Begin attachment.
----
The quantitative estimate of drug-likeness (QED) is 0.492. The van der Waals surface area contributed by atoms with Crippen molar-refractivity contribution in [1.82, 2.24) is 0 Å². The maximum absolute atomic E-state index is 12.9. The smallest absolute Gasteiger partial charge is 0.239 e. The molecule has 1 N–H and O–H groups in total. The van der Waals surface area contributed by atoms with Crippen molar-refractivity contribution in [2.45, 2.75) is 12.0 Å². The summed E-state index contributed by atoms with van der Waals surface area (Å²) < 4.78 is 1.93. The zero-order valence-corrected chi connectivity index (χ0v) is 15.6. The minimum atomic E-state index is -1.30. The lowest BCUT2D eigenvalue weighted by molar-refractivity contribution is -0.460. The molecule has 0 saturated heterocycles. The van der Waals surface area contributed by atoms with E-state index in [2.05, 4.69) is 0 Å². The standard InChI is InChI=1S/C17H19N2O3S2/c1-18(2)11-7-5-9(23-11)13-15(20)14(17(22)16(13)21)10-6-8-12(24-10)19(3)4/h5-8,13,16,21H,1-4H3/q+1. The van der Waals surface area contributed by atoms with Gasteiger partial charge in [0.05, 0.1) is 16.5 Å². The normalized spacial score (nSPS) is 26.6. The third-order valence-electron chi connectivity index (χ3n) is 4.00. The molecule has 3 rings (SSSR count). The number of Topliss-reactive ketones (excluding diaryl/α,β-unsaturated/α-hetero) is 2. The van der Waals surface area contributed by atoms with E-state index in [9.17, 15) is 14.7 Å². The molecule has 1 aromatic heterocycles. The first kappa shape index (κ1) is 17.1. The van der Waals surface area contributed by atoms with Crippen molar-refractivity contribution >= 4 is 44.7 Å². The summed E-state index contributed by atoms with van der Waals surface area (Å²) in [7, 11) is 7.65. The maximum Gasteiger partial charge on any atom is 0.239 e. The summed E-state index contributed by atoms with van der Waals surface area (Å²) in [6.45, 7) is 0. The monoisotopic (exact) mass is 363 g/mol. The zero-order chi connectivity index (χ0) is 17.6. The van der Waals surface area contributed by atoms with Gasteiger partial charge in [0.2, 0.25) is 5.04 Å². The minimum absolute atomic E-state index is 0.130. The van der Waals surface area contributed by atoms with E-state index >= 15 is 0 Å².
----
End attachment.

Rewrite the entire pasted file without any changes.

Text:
The quantitative estimate of drug-likeness (QED) is 0.492. The van der Waals surface area contributed by atoms with Crippen molar-refractivity contribution in [1.82, 2.24) is 0 Å². The maximum absolute atomic E-state index is 12.9. The smallest absolute Gasteiger partial charge is 0.239 e. The molecule has 1 N–H and O–H groups in total. The van der Waals surface area contributed by atoms with Crippen molar-refractivity contribution in [2.45, 2.75) is 12.0 Å². The summed E-state index contributed by atoms with van der Waals surface area (Å²) < 4.78 is 1.93. The zero-order valence-corrected chi connectivity index (χ0v) is 15.6. The minimum atomic E-state index is -1.30. The lowest BCUT2D eigenvalue weighted by molar-refractivity contribution is -0.460. The molecule has 0 saturated heterocycles. The van der Waals surface area contributed by atoms with E-state index in [2.05, 4.69) is 0 Å². The standard InChI is InChI=1S/C17H19N2O3S2/c1-18(2)11-7-5-9(23-11)13-15(20)14(17(22)16(13)21)10-6-8-12(24-10)19(3)4/h5-8,13,16,21H,1-4H3/q+1. The van der Waals surface area contributed by atoms with Gasteiger partial charge in [0.05, 0.1) is 16.5 Å². The normalized spacial score (nSPS) is 26.6. The third-order valence-electron chi connectivity index (χ3n) is 4.00. The molecule has 3 rings (SSSR count). The number of Topliss-reactive ketones (excluding diaryl/α,β-unsaturated/α-hetero) is 2. The van der Waals surface area contributed by atoms with E-state index in [9.17, 15) is 14.7 Å². The molecule has 1 aromatic heterocycles. The first kappa shape index (κ1) is 17.1. The van der Waals surface area contributed by atoms with Crippen molar-refractivity contribution >= 4 is 44.7 Å². The summed E-state index contributed by atoms with van der Waals surface area (Å²) in [7, 11) is 7.65. The maximum Gasteiger partial charge on any atom is 0.239 e. The summed E-state index contributed by atoms with van der Waals surface area (Å²) in [6.45, 7) is 0. The monoisotopic (exact) mass is 363 g/mol. The zero-order chi connectivity index (χ0) is 17.6. The van der Waals surface area contributed by atoms with Gasteiger partial charge in [0.2, 0.25) is 5.04 Å². The minimum absolute atomic E-state index is 0.130. The van der Waals surface area contributed by atoms with E-state index >= 15 is 0 Å².